In Plato’s Alcibiades Socrates implies that knowledge of the good and the true depends on knowing yourself, Knowledge of yourself, however, depend on the friendship of another. We only know ourselves, Plato suggests, by knowing and understanding those who we love and who love us in return.

Think about it this way: if you wake up one morning to realize that all of your friends are crass and shallow,  this suggests something about both the kind of things you love and the nature of your love.  You chose your friends because of something that you found attractive. Perhaps you share in some of their qualities. Moreover, if they remain crass and shallow it might suggest that your own love is lacking, as you haven’t, in the course of your friendship, been able to move them to higher ends. Happily, it’s more generally the opposite case. Whatever the faults of ourselves or our friends, they usually surprise us with their generosity and, we hope, that we occasionally do the same for them.

In the Apology Socrates claims that he has tried to be a good friend to Athens. For the Athenians who convicted him to death, this might seem hard to believe. After all, Socrates often looks like real jerk – asking all those leading questions, making you want to know the answer, but never telling you what it is – it’s enough to make you want to kill him. Oh. Oops.

What we might miss in all of this frustration is that Socrates is just trying to be a friend. He truly wants to know what others think: what is it that they love and why? Not so he can show them up, but because he thinks it will help him to understand the beauty and goodness of the world. And in so doing, maybe he can also help them.

Still skeptical? Take the Republic for example. Glaucon and Adeimantus put him on the spot, asking him to prove to them that they would prefer to live a just life more than anything else. And then, having laid out the foundation of the just city and the just soul (if they would just think to ask why would doing our own work, the work of a human, make us just?), they interrupt and ask him instead to talk about how much sex they’ll enjoy. And, wanting to be as a good as friend as possible, he has to change tacks, veering off in a totally different direction.  In so doing, Socrates follows the desires of his friends, hoping that the might lead him and them to the good. (And he probably is keen to know about the sex too.)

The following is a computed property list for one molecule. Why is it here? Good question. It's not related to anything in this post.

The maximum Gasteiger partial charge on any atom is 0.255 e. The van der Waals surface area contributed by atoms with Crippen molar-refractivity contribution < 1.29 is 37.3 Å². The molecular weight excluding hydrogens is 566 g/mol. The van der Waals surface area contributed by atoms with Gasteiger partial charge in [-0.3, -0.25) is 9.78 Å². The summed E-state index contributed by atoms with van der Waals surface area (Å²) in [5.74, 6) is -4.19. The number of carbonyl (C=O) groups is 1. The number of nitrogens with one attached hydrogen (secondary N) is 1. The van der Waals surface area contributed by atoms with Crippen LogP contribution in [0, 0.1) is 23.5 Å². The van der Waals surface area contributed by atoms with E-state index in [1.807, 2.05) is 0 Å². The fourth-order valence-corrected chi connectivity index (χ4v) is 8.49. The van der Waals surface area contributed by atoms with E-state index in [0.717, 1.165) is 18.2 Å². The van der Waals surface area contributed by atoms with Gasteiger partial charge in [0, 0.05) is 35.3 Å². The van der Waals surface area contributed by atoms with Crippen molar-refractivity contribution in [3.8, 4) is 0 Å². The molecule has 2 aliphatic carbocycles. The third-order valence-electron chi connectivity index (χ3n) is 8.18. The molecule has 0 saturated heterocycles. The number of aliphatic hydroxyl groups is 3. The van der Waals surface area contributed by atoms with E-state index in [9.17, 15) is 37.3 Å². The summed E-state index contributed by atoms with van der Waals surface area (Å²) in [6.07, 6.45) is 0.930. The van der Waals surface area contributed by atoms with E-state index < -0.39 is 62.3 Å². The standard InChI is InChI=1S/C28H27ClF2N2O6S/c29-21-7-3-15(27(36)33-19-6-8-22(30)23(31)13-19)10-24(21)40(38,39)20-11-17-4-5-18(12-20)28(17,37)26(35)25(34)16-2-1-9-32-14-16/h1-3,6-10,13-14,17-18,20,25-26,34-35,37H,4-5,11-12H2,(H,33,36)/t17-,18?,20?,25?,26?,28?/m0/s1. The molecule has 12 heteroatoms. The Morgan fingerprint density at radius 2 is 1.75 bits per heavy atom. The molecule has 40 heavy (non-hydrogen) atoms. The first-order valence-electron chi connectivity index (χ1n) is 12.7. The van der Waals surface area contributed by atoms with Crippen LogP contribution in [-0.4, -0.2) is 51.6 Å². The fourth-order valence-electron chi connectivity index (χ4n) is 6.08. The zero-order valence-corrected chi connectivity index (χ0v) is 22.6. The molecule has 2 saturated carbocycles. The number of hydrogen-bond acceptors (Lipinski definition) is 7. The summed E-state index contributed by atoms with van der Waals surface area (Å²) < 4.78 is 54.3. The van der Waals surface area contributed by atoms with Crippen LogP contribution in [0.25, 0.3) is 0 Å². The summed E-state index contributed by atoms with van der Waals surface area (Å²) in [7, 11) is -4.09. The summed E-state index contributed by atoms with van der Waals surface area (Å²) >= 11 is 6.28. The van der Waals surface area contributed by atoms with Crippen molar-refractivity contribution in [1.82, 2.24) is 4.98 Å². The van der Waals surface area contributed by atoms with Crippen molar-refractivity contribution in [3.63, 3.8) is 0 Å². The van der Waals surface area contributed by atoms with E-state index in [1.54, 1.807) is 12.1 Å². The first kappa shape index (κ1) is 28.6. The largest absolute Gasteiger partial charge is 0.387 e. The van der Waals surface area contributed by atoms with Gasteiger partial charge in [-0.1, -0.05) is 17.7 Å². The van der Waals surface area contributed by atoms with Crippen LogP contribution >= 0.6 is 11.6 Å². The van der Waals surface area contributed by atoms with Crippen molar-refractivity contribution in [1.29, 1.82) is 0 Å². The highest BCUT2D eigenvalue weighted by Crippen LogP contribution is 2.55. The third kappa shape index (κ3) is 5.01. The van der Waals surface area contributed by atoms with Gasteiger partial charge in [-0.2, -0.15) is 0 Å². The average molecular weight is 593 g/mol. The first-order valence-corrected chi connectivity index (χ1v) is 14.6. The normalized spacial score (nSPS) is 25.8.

Assuming that Socrates asks all of those questions in good faith, we might reinterpret his eventual death. In the Apology, Socrates tells the Athenian jury that, if they think he has mistaken what is true and good, that rather than punish him, they should instead try to teach him. After all, he thought they were friends and never intended any harm.

Athens then sentence him to death. And we know that Socrates spends a sufficient time in jail prior to his last moments that he can recount stories to his friends and the same friends can make plans for an escape that he refuses to take.

Socrates’s friends are, of course upset. Their friend and teacher is going to die what they think is an unjust death. It appears hypocritical to them. If the verdict is unjust, and if he truly loved justice, Socrates would seek to live. He would want to stay with his friends.

Socrates, however, tells us in the Crito that Athens is like a parent to him. It has raised, nurtured and educated him, provided for his marriage and granted him the freedom to philosophize.  In the end, he makes a final request of the city – if I am wron, then show me what the good and the beautiful truly are. Show me what I do not know.

That he is then sentenced to death is not the punishment that his friends think it is. The city, perhaps unintionationally, tries to answer Socrates’s request. After all, what he wants to know is not fully apprehensible in the finite realm. Having been sentenced to death, Socrates tells his friends in the Phaedo that he will die in good hope. His hope is that all of his desires will be consummated, that he will know in its fullness the beauty of the good that he has spent his life searching for. And that in so knowing, he will somehow be able to continue to love his city and his friends as he always he has